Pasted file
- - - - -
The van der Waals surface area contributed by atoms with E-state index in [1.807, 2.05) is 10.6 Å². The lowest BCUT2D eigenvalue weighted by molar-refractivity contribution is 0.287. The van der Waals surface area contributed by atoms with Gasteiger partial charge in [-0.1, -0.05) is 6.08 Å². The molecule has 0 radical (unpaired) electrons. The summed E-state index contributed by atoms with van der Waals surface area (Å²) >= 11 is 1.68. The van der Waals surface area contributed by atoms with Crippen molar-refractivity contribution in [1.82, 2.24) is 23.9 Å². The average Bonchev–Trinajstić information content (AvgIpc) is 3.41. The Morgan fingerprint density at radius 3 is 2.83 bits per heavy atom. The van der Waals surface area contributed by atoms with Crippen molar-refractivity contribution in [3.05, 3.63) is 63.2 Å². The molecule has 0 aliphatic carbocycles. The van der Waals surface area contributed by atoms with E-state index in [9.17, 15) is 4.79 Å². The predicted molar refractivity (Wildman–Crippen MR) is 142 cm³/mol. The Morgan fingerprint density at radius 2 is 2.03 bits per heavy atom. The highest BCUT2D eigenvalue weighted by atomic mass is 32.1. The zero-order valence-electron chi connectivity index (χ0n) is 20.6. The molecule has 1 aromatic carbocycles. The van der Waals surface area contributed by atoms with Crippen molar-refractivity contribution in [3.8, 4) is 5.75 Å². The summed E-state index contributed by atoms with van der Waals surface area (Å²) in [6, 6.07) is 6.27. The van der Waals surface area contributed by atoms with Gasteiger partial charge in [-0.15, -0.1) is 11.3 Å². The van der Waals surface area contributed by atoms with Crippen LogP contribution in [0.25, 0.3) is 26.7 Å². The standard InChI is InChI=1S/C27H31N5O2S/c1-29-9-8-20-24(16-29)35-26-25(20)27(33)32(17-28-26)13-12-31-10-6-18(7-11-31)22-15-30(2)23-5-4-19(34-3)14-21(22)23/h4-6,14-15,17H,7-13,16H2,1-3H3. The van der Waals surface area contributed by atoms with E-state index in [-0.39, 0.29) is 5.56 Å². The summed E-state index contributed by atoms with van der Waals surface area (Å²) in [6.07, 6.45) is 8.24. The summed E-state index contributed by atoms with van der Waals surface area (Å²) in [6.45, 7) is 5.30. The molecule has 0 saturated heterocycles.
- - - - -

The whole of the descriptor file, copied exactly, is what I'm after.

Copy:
The van der Waals surface area contributed by atoms with E-state index in [1.807, 2.05) is 10.6 Å². The lowest BCUT2D eigenvalue weighted by molar-refractivity contribution is 0.287. The van der Waals surface area contributed by atoms with Gasteiger partial charge in [-0.1, -0.05) is 6.08 Å². The molecule has 0 radical (unpaired) electrons. The summed E-state index contributed by atoms with van der Waals surface area (Å²) >= 11 is 1.68. The van der Waals surface area contributed by atoms with Crippen molar-refractivity contribution in [1.82, 2.24) is 23.9 Å². The average Bonchev–Trinajstić information content (AvgIpc) is 3.41. The Morgan fingerprint density at radius 3 is 2.83 bits per heavy atom. The van der Waals surface area contributed by atoms with Crippen molar-refractivity contribution in [3.05, 3.63) is 63.2 Å². The molecule has 0 aliphatic carbocycles. The van der Waals surface area contributed by atoms with E-state index in [9.17, 15) is 4.79 Å². The predicted molar refractivity (Wildman–Crippen MR) is 142 cm³/mol. The Morgan fingerprint density at radius 2 is 2.03 bits per heavy atom. The highest BCUT2D eigenvalue weighted by atomic mass is 32.1. The zero-order valence-electron chi connectivity index (χ0n) is 20.6. The molecule has 1 aromatic carbocycles. The van der Waals surface area contributed by atoms with Crippen molar-refractivity contribution in [3.8, 4) is 5.75 Å². The summed E-state index contributed by atoms with van der Waals surface area (Å²) in [6, 6.07) is 6.27. The van der Waals surface area contributed by atoms with Gasteiger partial charge in [-0.15, -0.1) is 11.3 Å². The van der Waals surface area contributed by atoms with Crippen LogP contribution in [0.25, 0.3) is 26.7 Å². The standard InChI is InChI=1S/C27H31N5O2S/c1-29-9-8-20-24(16-29)35-26-25(20)27(33)32(17-28-26)13-12-31-10-6-18(7-11-31)22-15-30(2)23-5-4-19(34-3)14-21(22)23/h4-6,14-15,17H,7-13,16H2,1-3H3. The van der Waals surface area contributed by atoms with E-state index in [-0.39, 0.29) is 5.56 Å². The summed E-state index contributed by atoms with van der Waals surface area (Å²) in [6.07, 6.45) is 8.24. The summed E-state index contributed by atoms with van der Waals surface area (Å²) in [6.45, 7) is 5.30. The molecule has 0 saturated heterocycles.